February 24, 2009

Entrepreneurial alumni, students tackle unique business challenges

When Geoff Domoracki (A.B. ’07) and third-year Brian Mayer hold a party, people don’t show up with three dollars and a UCID; their guests are looking to make a couple hundred thousand dollars.

They held one such party on Friday, bringing entrepreneurs and web designers together to celebrate and promote their company, midVentures.

MidVentures aims to help others bridge the gap between brainstorming and execution by helping Internet companies implement new ideas for their sites. “When people have a venture idea, I want to be the first person they call,” Domoracki said.

The company, which has many U of C students and alumni among its clients and employees, finds its connection with the University invaluable. “When you put enough brilliant people into one campus, ideas start to evolve fast,” Domorocki said in an e-mail interview. “My circle of developers, designers, and potential investors emerged from the College. It’s a gift and a curse, since U of C people tend to be some of the most critical and analytical people I meet.”

Much of midVenture’s talent in spotting new ideas goes back to the core principles of the University of Chicago, programmer Mike Damian said. “If it wasn’t for the entrepreneurship the U of C instilled in Geoff, midVentures wouldn’t exist,” Damian said.

Domoracki founded the Entrepreneurship Club while at the University, and he credits his background at the U of C for his experience in entrepreneurship. “MidVentures is nothing more than my philosophy about new venture incubation, emerging from my undergraduate entrepreneurship experience, brought into the Chicago business world,” he said. “People tend to ‘start their careers’ in midVentures by getting involved in projects for fun;or for the learning experience. As projects get larger and generate revenue, those students get hired. Perhaps U of C people are good at spotting an opportunity.”

Domoracki hoped the event would foster a stronger network for the technology industry in Chicago. “Chicago needs more of a community on what people are doing with technology,” he said.

Damian said that Chicago businesses like midVentures can help “tell people that Silicon Valley is not the only place to turn for brilliant websites. Chicago is on the map. There is a lot of great creative talent in the city.”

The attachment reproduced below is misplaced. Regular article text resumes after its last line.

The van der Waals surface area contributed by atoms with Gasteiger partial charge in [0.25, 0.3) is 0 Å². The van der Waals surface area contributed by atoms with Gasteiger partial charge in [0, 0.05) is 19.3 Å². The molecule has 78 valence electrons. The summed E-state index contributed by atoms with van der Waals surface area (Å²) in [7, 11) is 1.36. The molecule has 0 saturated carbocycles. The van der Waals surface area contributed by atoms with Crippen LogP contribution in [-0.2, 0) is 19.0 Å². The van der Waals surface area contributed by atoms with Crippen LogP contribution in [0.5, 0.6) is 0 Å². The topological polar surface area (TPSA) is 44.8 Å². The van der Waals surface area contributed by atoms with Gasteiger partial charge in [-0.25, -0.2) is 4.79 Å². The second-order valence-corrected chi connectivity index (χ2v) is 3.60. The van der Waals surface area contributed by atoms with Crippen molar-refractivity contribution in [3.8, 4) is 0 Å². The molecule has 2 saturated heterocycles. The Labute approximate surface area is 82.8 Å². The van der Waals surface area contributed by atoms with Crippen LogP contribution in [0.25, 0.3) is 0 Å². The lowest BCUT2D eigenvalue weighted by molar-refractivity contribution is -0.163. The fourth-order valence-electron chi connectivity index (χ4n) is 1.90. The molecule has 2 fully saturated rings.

Friday’s event gave guests the opportunity to network in a Loop penthouse prior to presentations given by some of midVenture’s most interesting clients. “Our attendees got to mingle with some of Chicago’s new entrepreneurial all-stars, professional investors, and programmer-geniuses,” said Damian.

Fourth-year and midVentures client Justin Savage outlined ideas for his business, T1track, which aims to organize and streamline relations between property managers and their service providers. Savage started another successful business in spring 2006,, which this past month alone has processed over $380,000 in payments. The event, said Savage, was “a great opportunity to network, to pitch, and get feedback. The people that are here have an unusual ability to do projects. For the area of business that is entrepreneurship, that’s a rare thing.”

Domoracki was excited about clients RemixGalaxy, a program that allows users to customizes songs; and, which connect donors to a variety of causes; and, which Domoracki said “entertained us with the micro-funded project of covering Chicago in a glass dome.”

Domoracki, who started midVentures last summer after returning from India, said that the business’s next step is to continue to grow while staying flexible. “Now that we have roughly seven full-time people in midVentures, including [first-year] Alex Wilhelm, the largest challenge to me has been charting a long-term course while admitting to myself that ‘the next big thing’ might cross my path any minute. The larger our company becomes, the more challenging it is to turn on a dime. Our ability to mobilize fast is one of our biggest assets.”